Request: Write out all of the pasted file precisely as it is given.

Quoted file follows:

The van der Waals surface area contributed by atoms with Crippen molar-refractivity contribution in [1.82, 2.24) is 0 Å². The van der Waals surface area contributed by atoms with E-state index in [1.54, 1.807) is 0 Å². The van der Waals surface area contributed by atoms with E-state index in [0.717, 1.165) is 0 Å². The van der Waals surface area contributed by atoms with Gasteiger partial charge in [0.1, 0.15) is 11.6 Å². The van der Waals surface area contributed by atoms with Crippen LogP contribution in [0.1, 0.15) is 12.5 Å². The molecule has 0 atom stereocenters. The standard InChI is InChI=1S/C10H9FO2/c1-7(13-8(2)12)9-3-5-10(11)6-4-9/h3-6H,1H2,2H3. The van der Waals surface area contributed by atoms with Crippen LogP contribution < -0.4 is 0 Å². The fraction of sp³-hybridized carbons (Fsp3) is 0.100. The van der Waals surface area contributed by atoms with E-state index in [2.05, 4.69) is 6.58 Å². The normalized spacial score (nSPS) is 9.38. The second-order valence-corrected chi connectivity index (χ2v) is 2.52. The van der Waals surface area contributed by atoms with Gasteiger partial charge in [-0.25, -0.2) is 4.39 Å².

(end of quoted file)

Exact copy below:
The van der Waals surface area contributed by atoms with Crippen molar-refractivity contribution in [1.82, 2.24) is 0 Å². The van der Waals surface area contributed by atoms with E-state index in [1.54, 1.807) is 0 Å². The van der Waals surface area contributed by atoms with E-state index in [0.717, 1.165) is 0 Å². The van der Waals surface area contributed by atoms with Gasteiger partial charge in [0.1, 0.15) is 11.6 Å². The van der Waals surface area contributed by atoms with Crippen LogP contribution in [0.1, 0.15) is 12.5 Å². The molecule has 0 atom stereocenters. The standard InChI is InChI=1S/C10H9FO2/c1-7(13-8(2)12)9-3-5-10(11)6-4-9/h3-6H,1H2,2H3. The van der Waals surface area contributed by atoms with Crippen LogP contribution < -0.4 is 0 Å². The fraction of sp³-hybridized carbons (Fsp3) is 0.100. The van der Waals surface area contributed by atoms with E-state index in [2.05, 4.69) is 6.58 Å². The normalized spacial score (nSPS) is 9.38. The second-order valence-corrected chi connectivity index (χ2v) is 2.52. The van der Waals surface area contributed by atoms with Gasteiger partial charge in [-0.25, -0.2) is 4.39 Å².